Essay on William Shakespeare 's Hamlet, King Lear And Hamlet

1826 Words Nov 10th, 2016 8 Pages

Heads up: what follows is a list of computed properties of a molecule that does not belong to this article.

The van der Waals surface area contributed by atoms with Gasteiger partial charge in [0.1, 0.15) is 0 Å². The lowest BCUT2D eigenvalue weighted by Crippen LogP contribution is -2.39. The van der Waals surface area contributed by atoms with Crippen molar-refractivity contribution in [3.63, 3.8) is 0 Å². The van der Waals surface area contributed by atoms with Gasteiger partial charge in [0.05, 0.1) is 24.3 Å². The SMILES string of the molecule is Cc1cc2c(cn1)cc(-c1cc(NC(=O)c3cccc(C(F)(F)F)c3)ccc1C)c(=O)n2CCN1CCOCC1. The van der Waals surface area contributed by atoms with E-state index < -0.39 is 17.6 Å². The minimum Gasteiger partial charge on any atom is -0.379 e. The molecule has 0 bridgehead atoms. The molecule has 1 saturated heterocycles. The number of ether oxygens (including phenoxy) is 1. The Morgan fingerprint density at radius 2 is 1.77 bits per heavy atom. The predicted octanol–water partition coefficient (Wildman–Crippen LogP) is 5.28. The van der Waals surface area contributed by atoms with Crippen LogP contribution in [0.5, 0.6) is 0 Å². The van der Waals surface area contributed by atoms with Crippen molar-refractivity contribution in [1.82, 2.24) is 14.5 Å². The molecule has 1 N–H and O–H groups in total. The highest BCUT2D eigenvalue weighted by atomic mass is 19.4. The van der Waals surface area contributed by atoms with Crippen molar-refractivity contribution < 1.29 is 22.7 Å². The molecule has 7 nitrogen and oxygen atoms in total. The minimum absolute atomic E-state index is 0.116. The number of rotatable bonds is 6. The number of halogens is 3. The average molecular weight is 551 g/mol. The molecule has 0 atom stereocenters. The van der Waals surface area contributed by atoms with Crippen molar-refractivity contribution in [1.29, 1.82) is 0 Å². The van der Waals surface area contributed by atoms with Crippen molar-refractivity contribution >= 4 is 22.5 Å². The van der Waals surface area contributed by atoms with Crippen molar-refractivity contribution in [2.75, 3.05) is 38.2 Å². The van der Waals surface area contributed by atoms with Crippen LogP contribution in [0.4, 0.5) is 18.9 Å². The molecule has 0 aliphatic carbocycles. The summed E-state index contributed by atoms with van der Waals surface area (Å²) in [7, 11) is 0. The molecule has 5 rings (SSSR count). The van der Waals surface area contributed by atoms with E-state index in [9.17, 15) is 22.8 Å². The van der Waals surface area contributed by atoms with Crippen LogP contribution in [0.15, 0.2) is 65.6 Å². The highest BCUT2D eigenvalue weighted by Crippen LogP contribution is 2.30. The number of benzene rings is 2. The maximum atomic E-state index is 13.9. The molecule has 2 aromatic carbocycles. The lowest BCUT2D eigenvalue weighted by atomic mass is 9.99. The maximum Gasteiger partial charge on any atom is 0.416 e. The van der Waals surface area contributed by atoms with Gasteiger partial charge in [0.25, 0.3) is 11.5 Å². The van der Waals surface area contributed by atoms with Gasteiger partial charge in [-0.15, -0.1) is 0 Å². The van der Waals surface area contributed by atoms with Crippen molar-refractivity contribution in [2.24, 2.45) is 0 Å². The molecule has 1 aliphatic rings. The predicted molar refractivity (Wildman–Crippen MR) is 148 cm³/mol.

In the words of the newly elected President of the United States of America, “grab them by the pussy” (Mathis-Lilley). Those in positions of power utilize misogyny as a means of control and as a tool to reinforce a personally beneficial power structure. Like Trump, King Lear and Hamlet are men in position of authority who relegate women to subordinate roles. Both King Lear and Hamlet express deeply misogynistic attitudes towards women; however, while Lear’s misogyny manifests in his belief in the inferiority and weakness of women, Hamlet expresses his misogyny through his Freudian confusion of sexuality and womanhood. Ultimately, although the two men’s misogyny manifests differently, both arise from a desire to monopolize and exercise power over women. Hamlet perceives the concepts of sexuality and femininity as indivisible. From the outset of the play, Hamlet expresses a disgust towards women, bitterly proclaiming “frailty, thy name is woman” (Shakespeare 1.2.146). Hamlet’s misogynistic leanings most often reveal themselves in regards to expressions of female sexuality. The majority of his conversations with female characters are teeming with sexually charged and often vulgar language. During his conversation in Act 3 with his one time love Ophelia, Hamlet berates her, repeatedly telling her “Get thee to a nunnery” (Shakespeare 3.1.121). This insult contains a double entendre with nunnery also being period slang for a brothel (“nunnery, n”) The juxtaposition between these…

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